Quality of life analysis in the prospective, multicenter statin intolerance registry

Paulina Stürzebecher (Leipzig)1, C. Mateev (Leipzig)1, O. Frenzel (Leipzig)1, U. Schatz (Dresden)2, O. Weingärtner (Jena)3, U. Kassler (Berlin)4, I. Gouni-Berthold (Köln)5, U. Laufs (Leipzig)1

1Universitätsklinikum Leipzig Klinik und Poliklinik für Kardiologie Leipzig, Deutschland; 2Universitätsklinikum Carl Gustav Carus an der TU Dresden Medizinische Klinik & Poliklinik III Dresden, Deutschland; 3Universitätsklinikum Jena Klinik für Innere Medizin I - Kardiologie Jena, Deutschland; 4Charité - Universitätsmedizin Berlin Berlin, Deutschland; 5Universitätsklinikum Köln Center for Endocrinology, Diabetes and Preventive Medicine Köln, Deutschland



Statin intolerance (SI) is a common and important reason for not taking and discontinuing statins. Characteristics of patients with SI are incompletely known. Data on the impact of SI on perception and daily activity is scarce.  


The statin intolerance registry (SIR) is an observational, prospective, multicenter study (NCT04975594) in Germany. 1116 patients were included in the registry between 2021 and 2023. SI was defined as the inability to tolerate at least two different statins due to symptoms that resolved after discontinuation of statin. Detailed patient characteristics including quality of life (EuroQol EQ-5D-5L) and depressive symptoms (PHQ9) were assessed at inclusion.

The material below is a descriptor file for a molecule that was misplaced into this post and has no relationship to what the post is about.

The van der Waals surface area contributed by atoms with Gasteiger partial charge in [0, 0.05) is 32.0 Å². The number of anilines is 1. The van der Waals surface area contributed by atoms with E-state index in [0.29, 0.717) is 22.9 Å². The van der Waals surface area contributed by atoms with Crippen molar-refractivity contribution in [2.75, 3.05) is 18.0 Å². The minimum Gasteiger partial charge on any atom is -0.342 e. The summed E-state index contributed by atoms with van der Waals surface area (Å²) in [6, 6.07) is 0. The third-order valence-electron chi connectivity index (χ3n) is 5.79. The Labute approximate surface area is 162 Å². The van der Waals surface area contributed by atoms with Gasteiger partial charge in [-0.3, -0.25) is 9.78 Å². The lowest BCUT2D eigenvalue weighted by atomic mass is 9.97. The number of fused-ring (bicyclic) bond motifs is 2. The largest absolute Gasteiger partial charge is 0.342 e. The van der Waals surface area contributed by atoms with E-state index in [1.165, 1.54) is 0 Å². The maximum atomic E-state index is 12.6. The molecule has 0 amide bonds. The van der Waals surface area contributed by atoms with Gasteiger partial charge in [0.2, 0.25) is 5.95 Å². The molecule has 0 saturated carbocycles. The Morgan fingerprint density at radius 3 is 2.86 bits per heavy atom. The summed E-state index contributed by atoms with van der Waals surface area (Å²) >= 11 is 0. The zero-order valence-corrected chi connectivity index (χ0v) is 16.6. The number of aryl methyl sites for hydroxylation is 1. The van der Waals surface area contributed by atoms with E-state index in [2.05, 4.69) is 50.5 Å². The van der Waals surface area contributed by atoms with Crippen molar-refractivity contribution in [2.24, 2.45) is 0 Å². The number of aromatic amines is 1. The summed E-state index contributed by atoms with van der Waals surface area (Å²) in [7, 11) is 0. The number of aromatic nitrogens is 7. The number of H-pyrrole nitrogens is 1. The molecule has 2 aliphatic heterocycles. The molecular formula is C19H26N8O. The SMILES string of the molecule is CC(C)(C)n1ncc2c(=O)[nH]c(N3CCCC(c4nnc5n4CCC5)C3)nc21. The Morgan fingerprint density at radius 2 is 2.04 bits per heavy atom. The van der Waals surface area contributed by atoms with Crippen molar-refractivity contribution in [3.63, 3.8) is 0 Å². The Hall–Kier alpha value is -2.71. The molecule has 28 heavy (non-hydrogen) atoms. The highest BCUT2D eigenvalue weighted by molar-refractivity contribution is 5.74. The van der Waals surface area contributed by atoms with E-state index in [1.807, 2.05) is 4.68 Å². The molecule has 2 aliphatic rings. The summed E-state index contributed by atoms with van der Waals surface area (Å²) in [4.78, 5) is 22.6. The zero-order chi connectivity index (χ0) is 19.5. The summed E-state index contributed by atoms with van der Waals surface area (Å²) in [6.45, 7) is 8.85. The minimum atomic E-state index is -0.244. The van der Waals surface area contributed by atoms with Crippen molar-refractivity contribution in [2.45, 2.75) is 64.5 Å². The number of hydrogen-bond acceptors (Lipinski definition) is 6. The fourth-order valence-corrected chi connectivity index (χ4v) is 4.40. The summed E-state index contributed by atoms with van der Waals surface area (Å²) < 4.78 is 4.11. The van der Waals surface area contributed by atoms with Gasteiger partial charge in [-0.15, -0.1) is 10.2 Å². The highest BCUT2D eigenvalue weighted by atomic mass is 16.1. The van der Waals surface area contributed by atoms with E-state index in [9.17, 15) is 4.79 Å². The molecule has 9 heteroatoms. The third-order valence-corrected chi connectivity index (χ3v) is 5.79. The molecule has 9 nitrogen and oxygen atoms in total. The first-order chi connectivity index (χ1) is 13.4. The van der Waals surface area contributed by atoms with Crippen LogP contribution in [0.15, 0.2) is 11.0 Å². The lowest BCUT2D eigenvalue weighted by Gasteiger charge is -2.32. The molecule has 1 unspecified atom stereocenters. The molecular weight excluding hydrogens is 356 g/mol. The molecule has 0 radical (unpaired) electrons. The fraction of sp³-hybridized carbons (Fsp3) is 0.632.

The mean age was 66.1 years (SD 10). 57.7% were female. In 95.9% the SI was related to statin associated muscles symptoms (SAMS). The median SAMS-Clinical Index score was 9.0, indicating that the symptoms are likely related to statin use. Severe muscle pain (defined as >7/10 points on NRPS (numeric rating pain scale)) were present in 52.1% of SI patients while taking statins. Almost 50% reported relevant limitations of daily activities due to SAMS. A high percentage (58.2%) of SI patients required analgesic medications due to SAMS. Almost a quarter of SI patients (25.4%) showed signs of moderate depression (PHQ9 score ≥10) at baseline and 23.5% of mild depression (PHQ9 score 5-9). Mean EQ VAS score (assessment of quality of life via a visual analogue scale ranging from 0 to 100) was 64.9 (SD 18.1) indicating a reduced quality of life. Only 10.7% of patients reported to not have any complaints as assessed by EQ-5D-5L. Moderate or severe complaints were most frequently related to pain/discomfort (56.3%), mobility (34.3%), and daily activity (26.1%). 


Patients in this cohort are characterized by a significantly impaired quality of life. A high prevalence of signs and symptoms of depression was observed. In the majority of patients a high severity of pain requiring use of analgesic medication is reported. Additional research is needed to better understand patient trajectories and to improve care of this understudied population.

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